Over at Normblog, Norm begins a post with the words:
“Here’s another in that series: religious beliefs vindicated by being redefined to mean something different from what people used to think they meant. We’ve had religion not being about beliefs so much as about practices; . . .”
Well, actually, not quite. Nothing has been redefined, and most people did not previously think the way asserted here. Unless, of course, by “people” Norm means merely, “educated Westerners since the Enlightenment”. But that group constitutes a small (and often blinkered) minority of the world’s human population. For most of the world’s people, for most of human history, religion has indeed been mostly about practices and not about beliefs. I am thinking of Taoism, Buddhism (particularly Zen), large parts of Hinduism, and the mystical strands of Judaism (eg, the Kabbala), of Christianity (eg, the Name-Worshipping of Russian Orthodox believers) , and of Islam (eg, Sufism). In the tradition of The People of The Book (Judaism, Christianity and Islam), one hears and accepts The Good News and then engages in religious actions such as worship, prayer, and meditation. In the Eastern tradition, by contrast, it is the repeated doing of certain religious actions (Yoga, Zen sesshin) which may lead the practitioner to Enlightenment, not the other way around. I have argued this before, for example here and here.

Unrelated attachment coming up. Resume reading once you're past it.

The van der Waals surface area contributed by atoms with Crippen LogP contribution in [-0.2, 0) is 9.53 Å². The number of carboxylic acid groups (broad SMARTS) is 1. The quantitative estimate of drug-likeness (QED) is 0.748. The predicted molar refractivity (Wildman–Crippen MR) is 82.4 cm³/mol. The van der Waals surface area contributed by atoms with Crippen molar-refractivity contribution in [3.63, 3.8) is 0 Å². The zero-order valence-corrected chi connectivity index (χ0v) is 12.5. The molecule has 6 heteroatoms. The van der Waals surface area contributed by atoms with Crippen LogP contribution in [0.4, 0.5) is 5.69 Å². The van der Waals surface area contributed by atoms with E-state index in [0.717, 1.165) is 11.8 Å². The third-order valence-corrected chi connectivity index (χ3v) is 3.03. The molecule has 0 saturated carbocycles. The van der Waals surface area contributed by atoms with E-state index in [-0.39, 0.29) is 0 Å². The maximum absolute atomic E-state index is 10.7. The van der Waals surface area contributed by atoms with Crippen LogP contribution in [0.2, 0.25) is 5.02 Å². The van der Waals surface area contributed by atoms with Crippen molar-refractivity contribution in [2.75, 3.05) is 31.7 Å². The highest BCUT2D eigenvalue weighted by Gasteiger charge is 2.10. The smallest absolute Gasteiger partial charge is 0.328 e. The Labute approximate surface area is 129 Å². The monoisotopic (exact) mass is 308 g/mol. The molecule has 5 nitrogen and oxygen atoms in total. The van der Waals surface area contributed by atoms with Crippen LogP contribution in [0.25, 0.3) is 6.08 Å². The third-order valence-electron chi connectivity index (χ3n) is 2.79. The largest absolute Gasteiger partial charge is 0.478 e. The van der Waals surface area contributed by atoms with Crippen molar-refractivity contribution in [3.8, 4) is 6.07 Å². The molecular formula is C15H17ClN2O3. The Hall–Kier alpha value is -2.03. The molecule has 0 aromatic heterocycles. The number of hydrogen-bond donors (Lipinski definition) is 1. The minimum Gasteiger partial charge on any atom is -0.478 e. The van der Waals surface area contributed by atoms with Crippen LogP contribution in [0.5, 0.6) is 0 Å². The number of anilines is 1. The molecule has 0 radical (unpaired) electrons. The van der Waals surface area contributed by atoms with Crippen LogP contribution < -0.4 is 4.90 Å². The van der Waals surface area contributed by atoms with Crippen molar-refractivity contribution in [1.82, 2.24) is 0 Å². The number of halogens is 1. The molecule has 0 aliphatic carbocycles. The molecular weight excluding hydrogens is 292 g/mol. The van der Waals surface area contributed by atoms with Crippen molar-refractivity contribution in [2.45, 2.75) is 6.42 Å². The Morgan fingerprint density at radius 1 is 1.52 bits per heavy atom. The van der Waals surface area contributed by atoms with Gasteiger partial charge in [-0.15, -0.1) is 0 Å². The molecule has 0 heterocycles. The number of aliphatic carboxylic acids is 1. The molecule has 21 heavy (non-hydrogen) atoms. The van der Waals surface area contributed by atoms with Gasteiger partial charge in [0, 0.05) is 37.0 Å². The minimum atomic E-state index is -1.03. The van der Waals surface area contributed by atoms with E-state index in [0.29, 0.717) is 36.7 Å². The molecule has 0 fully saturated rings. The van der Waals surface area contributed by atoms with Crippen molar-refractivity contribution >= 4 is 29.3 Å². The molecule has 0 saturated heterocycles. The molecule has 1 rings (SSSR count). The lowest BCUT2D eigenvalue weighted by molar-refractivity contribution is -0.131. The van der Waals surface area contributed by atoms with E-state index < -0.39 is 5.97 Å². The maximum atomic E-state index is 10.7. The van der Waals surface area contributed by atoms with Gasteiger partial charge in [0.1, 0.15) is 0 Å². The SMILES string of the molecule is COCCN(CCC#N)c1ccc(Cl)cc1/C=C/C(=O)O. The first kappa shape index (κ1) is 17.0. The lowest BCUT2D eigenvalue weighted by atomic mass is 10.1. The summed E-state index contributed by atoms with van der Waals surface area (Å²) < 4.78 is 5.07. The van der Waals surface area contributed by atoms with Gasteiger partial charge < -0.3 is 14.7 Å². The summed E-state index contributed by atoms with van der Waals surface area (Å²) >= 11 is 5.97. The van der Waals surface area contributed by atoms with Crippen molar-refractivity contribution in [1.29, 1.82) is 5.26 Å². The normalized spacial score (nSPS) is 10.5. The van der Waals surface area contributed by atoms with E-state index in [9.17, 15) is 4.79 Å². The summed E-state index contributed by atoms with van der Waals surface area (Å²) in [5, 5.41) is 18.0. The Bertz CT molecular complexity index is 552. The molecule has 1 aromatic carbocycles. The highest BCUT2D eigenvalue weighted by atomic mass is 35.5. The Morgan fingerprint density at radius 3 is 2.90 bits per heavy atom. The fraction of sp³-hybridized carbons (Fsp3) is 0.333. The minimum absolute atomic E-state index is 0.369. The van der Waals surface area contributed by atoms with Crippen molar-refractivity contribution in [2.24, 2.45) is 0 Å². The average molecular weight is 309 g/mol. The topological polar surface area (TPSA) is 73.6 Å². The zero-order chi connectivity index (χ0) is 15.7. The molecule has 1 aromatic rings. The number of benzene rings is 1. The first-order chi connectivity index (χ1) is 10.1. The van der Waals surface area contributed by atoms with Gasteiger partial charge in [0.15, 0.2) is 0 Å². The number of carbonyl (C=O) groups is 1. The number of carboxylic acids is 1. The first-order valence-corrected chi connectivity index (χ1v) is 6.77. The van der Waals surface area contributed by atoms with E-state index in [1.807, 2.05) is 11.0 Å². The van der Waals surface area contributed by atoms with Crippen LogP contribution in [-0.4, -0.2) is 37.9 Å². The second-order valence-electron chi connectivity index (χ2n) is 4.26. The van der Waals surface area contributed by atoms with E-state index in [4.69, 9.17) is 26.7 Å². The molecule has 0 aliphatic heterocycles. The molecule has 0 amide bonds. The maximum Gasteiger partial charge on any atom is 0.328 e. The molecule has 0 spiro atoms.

That beliefs should or do always precede actions is a peculiarly western and peculiarly modern notion, part of the prevailing paradigm of post-Reformation Western thought. That this fact is hard for many modern westerners to grasp is evidence of the strength of the prevailing paradigm on our thought. However, the strength of a paradigm on the minds of our best and brightest is not itself evidence of the paradigm’s necessity, nor its uniqueness, nor its truth, nor even its comparative usefulness.